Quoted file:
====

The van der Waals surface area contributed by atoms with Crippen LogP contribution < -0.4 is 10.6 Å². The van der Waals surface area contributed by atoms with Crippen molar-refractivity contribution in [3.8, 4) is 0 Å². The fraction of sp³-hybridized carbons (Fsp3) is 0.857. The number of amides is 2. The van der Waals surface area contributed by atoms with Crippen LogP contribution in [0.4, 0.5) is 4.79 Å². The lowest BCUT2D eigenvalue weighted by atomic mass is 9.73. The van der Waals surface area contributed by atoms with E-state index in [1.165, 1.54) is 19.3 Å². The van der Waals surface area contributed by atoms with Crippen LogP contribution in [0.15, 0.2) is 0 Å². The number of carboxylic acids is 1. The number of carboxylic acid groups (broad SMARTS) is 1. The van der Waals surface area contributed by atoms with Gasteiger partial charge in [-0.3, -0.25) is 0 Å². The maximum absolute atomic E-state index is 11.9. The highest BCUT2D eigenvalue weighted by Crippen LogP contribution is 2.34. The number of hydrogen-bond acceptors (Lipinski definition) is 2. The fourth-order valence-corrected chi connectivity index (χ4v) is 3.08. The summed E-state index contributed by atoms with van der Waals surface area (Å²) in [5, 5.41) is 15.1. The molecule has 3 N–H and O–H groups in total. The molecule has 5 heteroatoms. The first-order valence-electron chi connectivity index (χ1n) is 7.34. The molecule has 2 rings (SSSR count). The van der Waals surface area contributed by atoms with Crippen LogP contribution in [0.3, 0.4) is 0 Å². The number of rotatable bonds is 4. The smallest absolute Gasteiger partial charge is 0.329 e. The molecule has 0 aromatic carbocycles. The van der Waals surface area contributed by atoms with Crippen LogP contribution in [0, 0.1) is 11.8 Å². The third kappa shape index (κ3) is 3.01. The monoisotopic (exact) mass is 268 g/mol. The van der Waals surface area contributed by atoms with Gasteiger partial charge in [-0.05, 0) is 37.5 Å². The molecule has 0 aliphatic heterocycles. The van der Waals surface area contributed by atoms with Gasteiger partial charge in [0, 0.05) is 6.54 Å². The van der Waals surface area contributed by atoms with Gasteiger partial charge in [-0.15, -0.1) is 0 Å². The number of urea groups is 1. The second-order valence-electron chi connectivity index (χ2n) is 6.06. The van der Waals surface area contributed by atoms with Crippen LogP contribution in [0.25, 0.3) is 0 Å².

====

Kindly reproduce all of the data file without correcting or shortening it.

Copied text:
The van der Waals surface area contributed by atoms with Crippen LogP contribution < -0.4 is 10.6 Å². The van der Waals surface area contributed by atoms with Crippen molar-refractivity contribution in [3.8, 4) is 0 Å². The fraction of sp³-hybridized carbons (Fsp3) is 0.857. The number of amides is 2. The van der Waals surface area contributed by atoms with Crippen LogP contribution in [0.4, 0.5) is 4.79 Å². The lowest BCUT2D eigenvalue weighted by atomic mass is 9.73. The van der Waals surface area contributed by atoms with E-state index in [1.165, 1.54) is 19.3 Å². The van der Waals surface area contributed by atoms with Crippen LogP contribution in [0.15, 0.2) is 0 Å². The number of carboxylic acids is 1. The number of carboxylic acid groups (broad SMARTS) is 1. The van der Waals surface area contributed by atoms with Gasteiger partial charge in [-0.3, -0.25) is 0 Å². The maximum absolute atomic E-state index is 11.9. The highest BCUT2D eigenvalue weighted by Crippen LogP contribution is 2.34. The number of hydrogen-bond acceptors (Lipinski definition) is 2. The fourth-order valence-corrected chi connectivity index (χ4v) is 3.08. The summed E-state index contributed by atoms with van der Waals surface area (Å²) in [5, 5.41) is 15.1. The molecule has 3 N–H and O–H groups in total. The molecule has 5 heteroatoms. The first-order valence-electron chi connectivity index (χ1n) is 7.34. The molecule has 2 rings (SSSR count). The van der Waals surface area contributed by atoms with Crippen LogP contribution in [0.3, 0.4) is 0 Å². The number of rotatable bonds is 4. The smallest absolute Gasteiger partial charge is 0.329 e. The molecule has 0 aromatic carbocycles. The van der Waals surface area contributed by atoms with Crippen LogP contribution in [0, 0.1) is 11.8 Å². The third kappa shape index (κ3) is 3.01. The monoisotopic (exact) mass is 268 g/mol. The van der Waals surface area contributed by atoms with Gasteiger partial charge in [-0.05, 0) is 37.5 Å². The molecule has 0 aliphatic heterocycles. The van der Waals surface area contributed by atoms with Gasteiger partial charge in [0, 0.05) is 6.54 Å². The van der Waals surface area contributed by atoms with Gasteiger partial charge in [-0.15, -0.1) is 0 Å². The number of urea groups is 1. The second-order valence-electron chi connectivity index (χ2n) is 6.06. The van der Waals surface area contributed by atoms with Crippen LogP contribution in [0.25, 0.3) is 0 Å².